- American Staffordshire Terrier
- Basset Hound
- Bernese Mountain Dog
- Chow Chow
- German Shepherd
- Great Dane
- Great Pyrenees
- Golden Retriever
- Labrador Retriever
- Saint Bernard
#3 – They Live an Active Lifestyle
Some dogs are happiest on the couch cocooned in the plushest blankets, but then there are dogs that simply can’t keep still. They’re the ones that drag their families on hikes and run miles without slowing down. They chase balls, weave through polls, swim in lakes, and are happiest when their four paws are on the move. These active pups put their muscles and joints to the test, and a joint supplement mixed in with their daily meal can be the fuel they need to keep going.
Athletic dogs tend to put more stress on their joints than their snooze-loving friends. Working dogs like police dogs, service dogs, and herding dogs that spend several hours a day being active often have to cut their careers short because of eventual joint pain. Over time, their active lifestyles become too much for their joints to handle. A supplement like the Project Paws Advanced Hip and Joint Chews made with glucosamine will help keep the cartilage in joints strong and functional. Every leap, climb, and sprint will be working against them, but the right supplement can be the defense they need to keep doing what they love.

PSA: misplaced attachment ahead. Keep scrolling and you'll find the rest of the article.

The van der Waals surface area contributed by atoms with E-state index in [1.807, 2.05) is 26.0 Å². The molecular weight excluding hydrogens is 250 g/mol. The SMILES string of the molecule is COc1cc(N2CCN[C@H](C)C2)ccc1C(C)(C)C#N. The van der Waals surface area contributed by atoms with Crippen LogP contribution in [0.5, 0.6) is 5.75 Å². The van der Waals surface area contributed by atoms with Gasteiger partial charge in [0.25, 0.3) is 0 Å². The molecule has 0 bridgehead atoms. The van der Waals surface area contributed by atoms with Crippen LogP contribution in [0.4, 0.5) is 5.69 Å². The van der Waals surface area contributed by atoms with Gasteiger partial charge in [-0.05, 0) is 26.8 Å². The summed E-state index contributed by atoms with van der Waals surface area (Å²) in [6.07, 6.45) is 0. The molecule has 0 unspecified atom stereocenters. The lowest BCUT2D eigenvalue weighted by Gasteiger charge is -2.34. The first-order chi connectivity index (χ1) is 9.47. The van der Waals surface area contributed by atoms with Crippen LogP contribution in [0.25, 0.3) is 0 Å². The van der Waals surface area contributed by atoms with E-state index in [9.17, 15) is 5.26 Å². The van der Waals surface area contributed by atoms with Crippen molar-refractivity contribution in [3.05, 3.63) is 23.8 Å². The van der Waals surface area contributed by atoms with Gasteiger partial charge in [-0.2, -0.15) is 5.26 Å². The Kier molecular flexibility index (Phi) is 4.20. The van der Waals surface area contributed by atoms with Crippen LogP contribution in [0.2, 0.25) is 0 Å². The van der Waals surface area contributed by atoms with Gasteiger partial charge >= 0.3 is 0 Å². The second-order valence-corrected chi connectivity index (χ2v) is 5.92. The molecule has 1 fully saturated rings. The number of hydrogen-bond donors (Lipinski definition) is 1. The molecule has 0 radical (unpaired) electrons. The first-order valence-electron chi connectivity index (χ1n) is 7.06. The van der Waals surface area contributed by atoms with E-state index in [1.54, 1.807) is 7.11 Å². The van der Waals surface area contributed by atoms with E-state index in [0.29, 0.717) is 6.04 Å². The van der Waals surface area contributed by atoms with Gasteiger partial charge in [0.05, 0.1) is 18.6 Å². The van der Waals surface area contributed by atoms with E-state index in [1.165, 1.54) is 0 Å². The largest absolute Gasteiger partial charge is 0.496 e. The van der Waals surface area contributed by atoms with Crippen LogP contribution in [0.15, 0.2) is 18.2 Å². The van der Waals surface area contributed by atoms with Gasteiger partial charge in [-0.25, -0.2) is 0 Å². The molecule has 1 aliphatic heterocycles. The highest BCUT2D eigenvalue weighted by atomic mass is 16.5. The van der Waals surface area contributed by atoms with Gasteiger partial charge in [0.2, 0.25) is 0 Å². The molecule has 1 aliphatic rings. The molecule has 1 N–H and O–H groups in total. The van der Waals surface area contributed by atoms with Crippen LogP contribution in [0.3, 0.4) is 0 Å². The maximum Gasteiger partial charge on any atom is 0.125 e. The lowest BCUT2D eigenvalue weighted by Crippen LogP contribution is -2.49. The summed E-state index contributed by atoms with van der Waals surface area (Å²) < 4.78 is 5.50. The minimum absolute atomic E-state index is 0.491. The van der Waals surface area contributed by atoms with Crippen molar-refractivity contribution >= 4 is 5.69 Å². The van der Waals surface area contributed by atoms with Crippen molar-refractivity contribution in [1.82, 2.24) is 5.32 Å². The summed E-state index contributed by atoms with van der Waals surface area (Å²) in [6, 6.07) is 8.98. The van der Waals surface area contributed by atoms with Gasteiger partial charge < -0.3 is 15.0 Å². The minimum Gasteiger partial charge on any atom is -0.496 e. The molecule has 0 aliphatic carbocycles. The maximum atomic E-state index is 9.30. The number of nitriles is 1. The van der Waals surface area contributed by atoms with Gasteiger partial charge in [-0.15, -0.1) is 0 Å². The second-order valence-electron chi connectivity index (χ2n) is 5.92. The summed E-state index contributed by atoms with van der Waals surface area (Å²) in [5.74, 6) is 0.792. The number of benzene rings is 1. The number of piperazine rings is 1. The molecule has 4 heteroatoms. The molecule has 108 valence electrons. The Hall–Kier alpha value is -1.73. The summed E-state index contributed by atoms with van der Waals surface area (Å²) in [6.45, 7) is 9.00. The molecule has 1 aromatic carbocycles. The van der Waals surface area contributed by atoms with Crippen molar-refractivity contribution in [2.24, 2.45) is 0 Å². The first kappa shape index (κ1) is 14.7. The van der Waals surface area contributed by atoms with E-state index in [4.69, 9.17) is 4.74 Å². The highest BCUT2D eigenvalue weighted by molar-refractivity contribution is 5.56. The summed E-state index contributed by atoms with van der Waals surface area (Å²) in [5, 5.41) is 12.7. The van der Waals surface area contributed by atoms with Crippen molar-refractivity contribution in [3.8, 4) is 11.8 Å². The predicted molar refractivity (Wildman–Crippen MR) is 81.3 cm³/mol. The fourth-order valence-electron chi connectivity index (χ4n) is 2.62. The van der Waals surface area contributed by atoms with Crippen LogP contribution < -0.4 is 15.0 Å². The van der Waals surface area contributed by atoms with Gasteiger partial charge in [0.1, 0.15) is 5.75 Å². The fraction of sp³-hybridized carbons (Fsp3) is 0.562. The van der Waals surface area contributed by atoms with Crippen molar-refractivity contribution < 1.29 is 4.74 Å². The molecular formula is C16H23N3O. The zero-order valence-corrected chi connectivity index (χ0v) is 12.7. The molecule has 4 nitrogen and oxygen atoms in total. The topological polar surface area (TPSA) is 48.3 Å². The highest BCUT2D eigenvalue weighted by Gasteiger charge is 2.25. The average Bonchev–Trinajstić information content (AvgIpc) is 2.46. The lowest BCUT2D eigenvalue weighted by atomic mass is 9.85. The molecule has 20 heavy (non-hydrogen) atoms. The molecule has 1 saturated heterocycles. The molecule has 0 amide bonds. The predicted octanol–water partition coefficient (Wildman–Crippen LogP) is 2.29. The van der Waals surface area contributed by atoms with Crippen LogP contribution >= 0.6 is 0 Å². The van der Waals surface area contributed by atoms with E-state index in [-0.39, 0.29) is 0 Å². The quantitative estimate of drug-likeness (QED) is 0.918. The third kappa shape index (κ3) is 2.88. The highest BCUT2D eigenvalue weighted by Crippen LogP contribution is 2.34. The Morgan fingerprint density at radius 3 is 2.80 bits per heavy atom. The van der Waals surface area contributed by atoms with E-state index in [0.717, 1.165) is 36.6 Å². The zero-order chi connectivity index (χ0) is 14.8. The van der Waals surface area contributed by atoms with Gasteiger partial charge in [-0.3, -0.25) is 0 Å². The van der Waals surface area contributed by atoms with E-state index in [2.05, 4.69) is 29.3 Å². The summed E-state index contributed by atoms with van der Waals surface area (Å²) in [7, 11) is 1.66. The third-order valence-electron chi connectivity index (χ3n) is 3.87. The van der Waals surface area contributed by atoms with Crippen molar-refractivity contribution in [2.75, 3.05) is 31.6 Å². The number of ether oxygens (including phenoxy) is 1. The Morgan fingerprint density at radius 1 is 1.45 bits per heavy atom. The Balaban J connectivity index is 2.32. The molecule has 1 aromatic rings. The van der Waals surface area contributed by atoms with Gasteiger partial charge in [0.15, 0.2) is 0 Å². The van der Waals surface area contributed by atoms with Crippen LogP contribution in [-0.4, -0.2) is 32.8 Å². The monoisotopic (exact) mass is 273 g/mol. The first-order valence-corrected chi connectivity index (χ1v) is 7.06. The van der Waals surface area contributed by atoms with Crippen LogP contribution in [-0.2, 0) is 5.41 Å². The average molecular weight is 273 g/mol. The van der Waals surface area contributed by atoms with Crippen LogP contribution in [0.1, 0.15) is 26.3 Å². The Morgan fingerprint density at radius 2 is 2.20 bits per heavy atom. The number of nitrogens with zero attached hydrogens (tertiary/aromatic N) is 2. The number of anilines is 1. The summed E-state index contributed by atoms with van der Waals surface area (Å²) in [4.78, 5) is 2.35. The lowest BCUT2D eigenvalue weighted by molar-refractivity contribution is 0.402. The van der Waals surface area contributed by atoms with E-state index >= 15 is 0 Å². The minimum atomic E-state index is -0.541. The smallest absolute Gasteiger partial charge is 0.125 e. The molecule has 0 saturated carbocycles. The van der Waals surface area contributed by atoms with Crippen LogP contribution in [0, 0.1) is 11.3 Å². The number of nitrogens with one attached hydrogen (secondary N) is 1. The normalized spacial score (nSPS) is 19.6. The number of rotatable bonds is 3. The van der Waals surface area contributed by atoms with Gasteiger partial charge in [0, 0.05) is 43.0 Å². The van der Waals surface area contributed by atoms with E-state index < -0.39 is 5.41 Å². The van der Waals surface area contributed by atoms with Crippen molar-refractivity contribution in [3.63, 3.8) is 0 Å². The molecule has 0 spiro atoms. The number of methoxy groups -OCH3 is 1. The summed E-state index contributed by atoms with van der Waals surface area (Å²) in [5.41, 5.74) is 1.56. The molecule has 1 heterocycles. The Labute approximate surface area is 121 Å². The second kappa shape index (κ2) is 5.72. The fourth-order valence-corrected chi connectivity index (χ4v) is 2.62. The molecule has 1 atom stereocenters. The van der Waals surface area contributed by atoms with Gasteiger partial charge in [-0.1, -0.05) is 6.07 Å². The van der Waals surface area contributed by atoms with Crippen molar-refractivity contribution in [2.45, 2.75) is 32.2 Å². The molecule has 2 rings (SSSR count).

#4 – They’re Overweight
While active dogs strain their joints through high-impact movements, dogs that are overweight deal with constant stress on their overburdened bodies. The extra pounds of fat they carry with them every day add to the normal wear and tear of cartilage. New studies also show the occurrence of arthritis in obese dogs has to do with more than gravity. According to Dr. Robin Downing with VCA Hospitals, the fat cells themselves also contribute to joint pain through hormone secretions. Dr. Downing writes,
“What we now know is that fat tissue is very biologically active and secretes hormones and other chemicals that both cause and enhance inflammation. The hormone leptin, which is produced by fat cells, causes inflammation when it infiltrates joints. In addition, leptin may influence the bone changes associated with osteoarthritis.”
The chance of a dog developing osteoarthritis in their lifetime is directly related to their weight. Extra weight will also make other joint conditions like hip dysplasia worse. Regular exercise and a healthy diet are essential to keep the number on the scale in a healthy range. If your dog is overweight, helping them slim down while providing a joint supplement will do a world of good.
#5 – They’ve Experienced a Traumatic Injury or Surgery